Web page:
It appears that the Commission and some trade diplomats want to discuss the problem at the WTO, where the EU could bring a case against China — much as it did when Beijing slapped its export ban on Lithuania last year.

“The Commission is … assessing the compatibility of measures with the WTO law,” a Commission spokesperson said.

The EU has long loathed flexing its muscles in commercial relations, but it’s been forced to re-evaluate its dovish stance since the war in Ukraine and as geopolitical tensions between Washington and Beijing have escalated.


It seems all they can do is make a complaint against China at the WTO, but knowing that China's complain at the WTO against the U.S. when it banned chip-making equipment against China didn't have any effect, should I assume that the move by the EU will basically not have any significant adverse effect against China? If it's different, how is it different and what are the likely outcomes?

1 Answer 1



What can the EU do against China's mineral bans?

I'm guessing you are referring to the rare earth metals gallium and germanium, which are used to build computer chips. The ban went in effect August 1, 2023.

In the short term 1-2 years most countries have strategic reserves of these minerals and there are other sources beyond China. Despite the name, these minerals are not rare. It will probable take 1-2 years for other sources to ramp up production. Rare earth metals are extremely messy/dirty to produce so many advanced countries were happy to let other nations/nation take over the production and thereby obviate the need to have domestic production. Interestingly enough China became a net importer of rare earth elements back in 2019. So China is both the largest exporter and largest importer of REE. So destabilizing the international market for these elements isn't going to work out well for China with regards to domestic supply or pressuring the West.

In the long term the impact is going to go beyond rare-earth metals. You are going to see countries continuing to diversify their supply chains and not be so dependent on a single source for various trade items. Which is probable a good thing. But it is a thing which accelerate the impact on several trade niche's where China currently enjoys a dominant market share. Pharmaceuticals, automobile manufacturing, machine assembly manufacturing, batteries, and plastics. These diversification policies will likely make prices go up, but in the long term prices will be more stable. These types of safeguards were already happening prior to the REE ban and are probably one of the things China is reacting to in putting their ban in place.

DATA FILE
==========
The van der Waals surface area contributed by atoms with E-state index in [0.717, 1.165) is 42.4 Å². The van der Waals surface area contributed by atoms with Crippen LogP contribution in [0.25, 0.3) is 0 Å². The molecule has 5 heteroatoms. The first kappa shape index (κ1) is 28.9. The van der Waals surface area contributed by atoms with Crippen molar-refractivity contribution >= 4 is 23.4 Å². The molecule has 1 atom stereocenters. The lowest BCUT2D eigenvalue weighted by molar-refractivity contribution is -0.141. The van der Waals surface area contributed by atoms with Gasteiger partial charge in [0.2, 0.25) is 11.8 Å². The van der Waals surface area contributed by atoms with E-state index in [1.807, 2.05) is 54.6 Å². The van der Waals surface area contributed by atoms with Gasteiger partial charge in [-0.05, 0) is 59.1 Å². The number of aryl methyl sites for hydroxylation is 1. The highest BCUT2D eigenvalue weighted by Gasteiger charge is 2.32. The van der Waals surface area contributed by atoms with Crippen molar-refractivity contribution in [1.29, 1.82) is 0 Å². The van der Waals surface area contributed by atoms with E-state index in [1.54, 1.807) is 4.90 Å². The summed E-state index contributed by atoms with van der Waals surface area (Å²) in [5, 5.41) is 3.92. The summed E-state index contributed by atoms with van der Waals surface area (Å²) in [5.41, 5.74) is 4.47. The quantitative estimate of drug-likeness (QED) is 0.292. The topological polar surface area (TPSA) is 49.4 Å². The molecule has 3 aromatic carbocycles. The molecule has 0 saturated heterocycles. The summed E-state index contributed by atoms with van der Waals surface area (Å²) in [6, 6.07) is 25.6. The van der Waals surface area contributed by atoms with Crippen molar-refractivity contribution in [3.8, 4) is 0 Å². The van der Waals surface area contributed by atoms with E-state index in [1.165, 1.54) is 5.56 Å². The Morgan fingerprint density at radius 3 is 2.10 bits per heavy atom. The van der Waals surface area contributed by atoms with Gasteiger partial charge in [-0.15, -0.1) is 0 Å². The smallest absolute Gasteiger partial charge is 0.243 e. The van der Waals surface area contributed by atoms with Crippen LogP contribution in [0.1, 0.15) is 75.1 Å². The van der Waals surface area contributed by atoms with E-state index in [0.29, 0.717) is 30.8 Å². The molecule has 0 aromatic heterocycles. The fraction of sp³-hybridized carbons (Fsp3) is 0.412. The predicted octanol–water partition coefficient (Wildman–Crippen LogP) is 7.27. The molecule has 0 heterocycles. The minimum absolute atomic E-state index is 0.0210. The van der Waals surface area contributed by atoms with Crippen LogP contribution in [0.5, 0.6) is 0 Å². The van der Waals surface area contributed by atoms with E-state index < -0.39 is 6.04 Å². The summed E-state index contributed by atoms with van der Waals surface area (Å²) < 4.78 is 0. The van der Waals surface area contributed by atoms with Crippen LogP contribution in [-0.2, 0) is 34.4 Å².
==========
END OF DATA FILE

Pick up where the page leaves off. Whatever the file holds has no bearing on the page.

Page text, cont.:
Lastly I want to observe that the EU is a very important market for China. China has tried sometimes successfully in the past to divide the EU and engage with them piece meal. This gives each member state less influence and ultimately the whole less influence. The EU has been successfully pushing back on this over the last few years.

A united front certainly among EU nations gives the EU a lot of influence over China. Influence commensurate with being one of China's largest trade partners. China has tried to test this unity by giving preferential treatment to some and singling out others for punishment. Create special relations with some while excluding others. Which is understandable and good business on China's part. Going back to your original question, what can the EU do? Stay united. The EU is in a very powerful position and it's really only if they fracture and can be handled piece meal that China has an advantage. China's economy remains one overly dependent upon trade, and the EU market is the largest and wealthiest market in the world. A unified EU can hold its own against China. More problematic but even more influential is when the EU and US agree on a unified front.

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